Thursday, April 21, 2022

Book EXcerpt/Giveaway - The Art of Self-Supervision by Laurie Ponsford-Hill

The Art of Self-Supervision

Studying the link between self-reflection and self-care

by Laurie Ponsford-Hill



GENRE: Self-help, Non-fiction






At last, the field of relational therapy has a technique for the art of self-supervision. Everyone agrees that supervision is essential, however the ultimate goal of supervision is to provide a tool beyond supervision for self-supervision. This book captures the primary ingredients of self-supervision and proves the link between self-reflection and self-care. No matter where you are on your journey as a professional, The Art of Self-Supervision: Studying the link between self-reflection and self-care will lead you to a process to tune into your own expert guidance and a greater capacity to help yourself.





This section offers an overview of the previous research using self-portraits as a method, and the different elements that comprise the self-portrait.


Recent literature reveals an increasing amount of evidence concerning art therapy research. Allen (1992), Brown (2008), and B. L. Moon (1997) discuss the strengths and stressors of art therapists, and Glaister (1996), Hanes (2007), and Smith (2008) suggest the usefulness of self-portraiture in helping clients connect with past and present aspects of themselves. Bryce-Smith (1992) offers an historical view of the self-portrait in western culture. Chilvers (2003), Platzman (2001), and Schilkraut (1999) suggest that the self-portrait offers the opportunity to: heighten self-awareness; construct identity; and discover different aspects of self. Carr and Hancock (2016) explored the role portrait therapy plays in helping people living with life-threatening and chronic illnesses to explore and heal childhood trauma. Carr (2015) explored resolving self-identity disruption using portrait therapy as an art therapy intervention in her doctoral dissertation and book Portrait Therapy (2017) on the subject. Becerra (2018) studied the emotional and physiological impact of creating self-portraits using mandalas and human figure drawings and found that the process of drawing generally reduced state anxiety and pulse rate.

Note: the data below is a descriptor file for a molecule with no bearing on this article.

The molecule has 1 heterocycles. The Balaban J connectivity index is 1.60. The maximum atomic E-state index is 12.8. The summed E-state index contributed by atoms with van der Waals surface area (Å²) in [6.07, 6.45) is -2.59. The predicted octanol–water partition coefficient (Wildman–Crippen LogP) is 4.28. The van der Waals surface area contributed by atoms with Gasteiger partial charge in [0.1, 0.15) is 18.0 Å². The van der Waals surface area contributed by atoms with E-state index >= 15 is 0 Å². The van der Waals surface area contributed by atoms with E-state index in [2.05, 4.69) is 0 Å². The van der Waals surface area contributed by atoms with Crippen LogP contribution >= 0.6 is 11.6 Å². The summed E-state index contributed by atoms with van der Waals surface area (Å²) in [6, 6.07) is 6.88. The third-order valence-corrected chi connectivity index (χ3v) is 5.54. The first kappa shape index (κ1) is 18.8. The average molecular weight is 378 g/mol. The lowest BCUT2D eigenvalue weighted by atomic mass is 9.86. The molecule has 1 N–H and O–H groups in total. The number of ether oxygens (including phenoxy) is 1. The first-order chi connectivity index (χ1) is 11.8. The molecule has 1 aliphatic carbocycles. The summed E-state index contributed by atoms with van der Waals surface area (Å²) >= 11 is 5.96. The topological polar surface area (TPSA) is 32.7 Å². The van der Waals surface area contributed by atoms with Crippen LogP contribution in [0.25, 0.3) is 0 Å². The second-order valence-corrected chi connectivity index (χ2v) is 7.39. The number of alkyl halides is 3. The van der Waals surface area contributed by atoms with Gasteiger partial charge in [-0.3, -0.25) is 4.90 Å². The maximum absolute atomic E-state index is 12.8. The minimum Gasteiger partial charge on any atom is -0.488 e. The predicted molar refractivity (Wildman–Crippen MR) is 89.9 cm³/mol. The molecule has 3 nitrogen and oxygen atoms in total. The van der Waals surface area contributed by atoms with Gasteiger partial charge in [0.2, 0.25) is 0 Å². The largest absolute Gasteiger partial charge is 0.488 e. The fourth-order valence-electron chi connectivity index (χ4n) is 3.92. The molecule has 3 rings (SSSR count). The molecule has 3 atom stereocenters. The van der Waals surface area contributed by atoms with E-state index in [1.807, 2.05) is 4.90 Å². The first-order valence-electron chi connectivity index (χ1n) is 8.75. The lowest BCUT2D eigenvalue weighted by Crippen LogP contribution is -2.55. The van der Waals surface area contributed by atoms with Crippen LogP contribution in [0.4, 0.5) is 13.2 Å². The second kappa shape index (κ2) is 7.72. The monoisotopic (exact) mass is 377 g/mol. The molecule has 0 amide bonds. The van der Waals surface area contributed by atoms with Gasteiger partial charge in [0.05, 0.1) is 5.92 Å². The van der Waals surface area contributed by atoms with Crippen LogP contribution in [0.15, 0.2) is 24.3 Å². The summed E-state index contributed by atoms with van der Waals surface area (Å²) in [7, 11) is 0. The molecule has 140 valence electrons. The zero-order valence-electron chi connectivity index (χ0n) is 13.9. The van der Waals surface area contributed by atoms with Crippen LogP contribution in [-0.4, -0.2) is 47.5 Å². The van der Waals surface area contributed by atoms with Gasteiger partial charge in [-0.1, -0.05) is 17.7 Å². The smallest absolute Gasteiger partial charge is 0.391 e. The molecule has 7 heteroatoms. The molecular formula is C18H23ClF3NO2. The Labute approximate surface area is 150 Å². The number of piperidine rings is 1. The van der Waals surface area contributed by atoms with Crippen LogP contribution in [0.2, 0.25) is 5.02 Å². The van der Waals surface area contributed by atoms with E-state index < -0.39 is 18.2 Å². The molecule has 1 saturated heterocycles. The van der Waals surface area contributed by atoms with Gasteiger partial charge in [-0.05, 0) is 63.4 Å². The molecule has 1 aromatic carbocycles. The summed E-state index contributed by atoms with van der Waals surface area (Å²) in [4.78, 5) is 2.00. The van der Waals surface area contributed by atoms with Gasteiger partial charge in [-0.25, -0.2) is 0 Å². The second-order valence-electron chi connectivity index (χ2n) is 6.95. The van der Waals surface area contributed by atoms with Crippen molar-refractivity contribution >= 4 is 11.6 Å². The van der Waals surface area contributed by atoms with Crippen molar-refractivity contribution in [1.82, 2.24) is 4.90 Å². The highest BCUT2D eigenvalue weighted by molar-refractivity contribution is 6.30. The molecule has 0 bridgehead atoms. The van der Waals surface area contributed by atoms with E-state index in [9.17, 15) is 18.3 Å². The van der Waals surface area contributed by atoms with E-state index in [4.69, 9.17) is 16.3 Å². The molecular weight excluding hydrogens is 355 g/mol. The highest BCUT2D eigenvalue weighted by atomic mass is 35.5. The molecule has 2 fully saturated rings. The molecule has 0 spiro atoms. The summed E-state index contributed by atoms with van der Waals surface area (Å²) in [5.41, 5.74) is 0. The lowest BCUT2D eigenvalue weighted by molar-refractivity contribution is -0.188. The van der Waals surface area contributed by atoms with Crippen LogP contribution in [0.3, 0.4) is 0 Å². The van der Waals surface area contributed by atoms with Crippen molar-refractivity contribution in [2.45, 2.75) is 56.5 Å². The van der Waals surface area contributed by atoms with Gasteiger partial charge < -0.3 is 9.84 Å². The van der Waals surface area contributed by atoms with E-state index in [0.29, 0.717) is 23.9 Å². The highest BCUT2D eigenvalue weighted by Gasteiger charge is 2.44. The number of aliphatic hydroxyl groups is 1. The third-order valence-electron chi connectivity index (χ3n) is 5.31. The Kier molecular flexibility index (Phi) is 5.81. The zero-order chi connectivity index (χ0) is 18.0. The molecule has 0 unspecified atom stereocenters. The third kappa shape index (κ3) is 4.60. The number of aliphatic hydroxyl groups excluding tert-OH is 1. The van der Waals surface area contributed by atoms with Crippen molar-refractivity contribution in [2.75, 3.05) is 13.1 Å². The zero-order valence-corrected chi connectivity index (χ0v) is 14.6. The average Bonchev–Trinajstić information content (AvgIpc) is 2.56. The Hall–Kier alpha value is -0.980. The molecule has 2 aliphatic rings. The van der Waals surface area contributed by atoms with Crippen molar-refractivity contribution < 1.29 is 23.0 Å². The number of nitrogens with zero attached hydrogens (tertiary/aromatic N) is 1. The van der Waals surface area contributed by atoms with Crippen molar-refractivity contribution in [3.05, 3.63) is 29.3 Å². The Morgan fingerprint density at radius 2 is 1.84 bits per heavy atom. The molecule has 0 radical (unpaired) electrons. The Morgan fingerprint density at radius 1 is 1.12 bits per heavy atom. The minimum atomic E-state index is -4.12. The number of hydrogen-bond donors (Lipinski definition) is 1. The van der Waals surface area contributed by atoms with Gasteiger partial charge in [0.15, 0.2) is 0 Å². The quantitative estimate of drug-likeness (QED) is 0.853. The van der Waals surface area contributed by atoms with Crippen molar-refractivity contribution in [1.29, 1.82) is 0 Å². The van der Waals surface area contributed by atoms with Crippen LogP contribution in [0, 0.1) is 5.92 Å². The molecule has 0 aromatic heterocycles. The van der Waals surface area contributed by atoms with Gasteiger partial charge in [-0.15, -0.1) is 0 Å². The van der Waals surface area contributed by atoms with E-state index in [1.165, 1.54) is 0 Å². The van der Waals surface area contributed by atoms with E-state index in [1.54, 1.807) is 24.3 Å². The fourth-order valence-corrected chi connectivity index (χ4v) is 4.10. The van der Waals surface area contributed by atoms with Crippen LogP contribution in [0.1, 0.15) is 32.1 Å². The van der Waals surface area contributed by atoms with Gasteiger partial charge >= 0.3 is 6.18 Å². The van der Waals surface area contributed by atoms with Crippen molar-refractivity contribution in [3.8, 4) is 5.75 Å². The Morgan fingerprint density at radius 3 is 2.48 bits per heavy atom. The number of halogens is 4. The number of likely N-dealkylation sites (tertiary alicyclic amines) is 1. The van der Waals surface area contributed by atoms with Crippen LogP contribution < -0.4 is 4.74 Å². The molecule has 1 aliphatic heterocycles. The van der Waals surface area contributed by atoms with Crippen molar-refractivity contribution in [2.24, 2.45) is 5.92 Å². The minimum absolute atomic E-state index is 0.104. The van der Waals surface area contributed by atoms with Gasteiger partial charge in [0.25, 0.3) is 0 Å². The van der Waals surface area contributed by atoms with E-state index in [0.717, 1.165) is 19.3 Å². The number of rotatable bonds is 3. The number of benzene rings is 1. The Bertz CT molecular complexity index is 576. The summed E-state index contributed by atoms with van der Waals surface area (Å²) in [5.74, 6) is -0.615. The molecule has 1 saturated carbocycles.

Kenworthy (1995) suggests that the act of creating the self-portrait and reflecting on the image are an expression of self; revealing internal and external hidden entities and interrelatedness. Morin, Pradat-Diehl, Robain, Bensalah, and Perrigot (2003) examine the physical body of the self-portrait indicating that erect self-portraits with the absence of facial features, lack of clothes, and/or hands could indicate a sudden handicap such as a brain lesion or speech disorder. Backos (1997) studies the use of self-portraits with rape survivors, and finds self-portraits are an effective modality for improving body image. Further, several articles have been written concerning the use of the self-portrait with health conditions, such as: chemotherapy (Koufer, Arbel, & Barak, 2004); head and neck cancer (Gilbert, Lydiatt, Aita, Robbins, McNeilly, & Desmarais, 2016); transitioning in motherhood (Scotti, 2016); narcissism (Thompson, 2013); personality disorder (Thorne, 2016); stroke (Morin et al., 2003); and memory dysfunction (Hendrixson, 1986). The general conclusion of these studies is that the self-portrait provides deep insight into self-image, physical and emotional issues that were previously hidden or difficult to express verbally.